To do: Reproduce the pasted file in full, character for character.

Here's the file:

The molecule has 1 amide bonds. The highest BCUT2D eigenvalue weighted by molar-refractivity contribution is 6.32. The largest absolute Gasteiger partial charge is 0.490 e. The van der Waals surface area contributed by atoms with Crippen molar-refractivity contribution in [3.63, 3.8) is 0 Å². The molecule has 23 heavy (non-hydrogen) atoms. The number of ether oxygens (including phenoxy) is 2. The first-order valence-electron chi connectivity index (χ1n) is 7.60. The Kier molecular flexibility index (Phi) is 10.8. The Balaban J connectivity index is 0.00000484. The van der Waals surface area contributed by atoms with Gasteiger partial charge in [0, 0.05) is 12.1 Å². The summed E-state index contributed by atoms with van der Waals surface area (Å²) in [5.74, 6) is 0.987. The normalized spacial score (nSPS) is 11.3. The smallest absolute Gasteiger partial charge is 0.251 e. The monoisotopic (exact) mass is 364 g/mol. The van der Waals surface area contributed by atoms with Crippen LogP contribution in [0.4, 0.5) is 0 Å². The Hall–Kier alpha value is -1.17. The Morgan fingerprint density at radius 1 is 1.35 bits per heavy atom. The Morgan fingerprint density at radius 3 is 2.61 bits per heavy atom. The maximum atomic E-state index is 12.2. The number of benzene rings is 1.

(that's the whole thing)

The molecule has 1 amide bonds. The highest BCUT2D eigenvalue weighted by molar-refractivity contribution is 6.32. The largest absolute Gasteiger partial charge is 0.490 e. The van der Waals surface area contributed by atoms with Crippen molar-refractivity contribution in [3.63, 3.8) is 0 Å². The molecule has 23 heavy (non-hydrogen) atoms. The number of ether oxygens (including phenoxy) is 2. The first-order valence-electron chi connectivity index (χ1n) is 7.60. The Kier molecular flexibility index (Phi) is 10.8. The Balaban J connectivity index is 0.00000484. The van der Waals surface area contributed by atoms with Gasteiger partial charge in [0, 0.05) is 12.1 Å². The summed E-state index contributed by atoms with van der Waals surface area (Å²) in [5.74, 6) is 0.987. The normalized spacial score (nSPS) is 11.3. The smallest absolute Gasteiger partial charge is 0.251 e. The monoisotopic (exact) mass is 364 g/mol. The van der Waals surface area contributed by atoms with Crippen LogP contribution in [0.4, 0.5) is 0 Å². The Hall–Kier alpha value is -1.17. The Morgan fingerprint density at radius 1 is 1.35 bits per heavy atom. The Morgan fingerprint density at radius 3 is 2.61 bits per heavy atom. The maximum atomic E-state index is 12.2. The number of benzene rings is 1.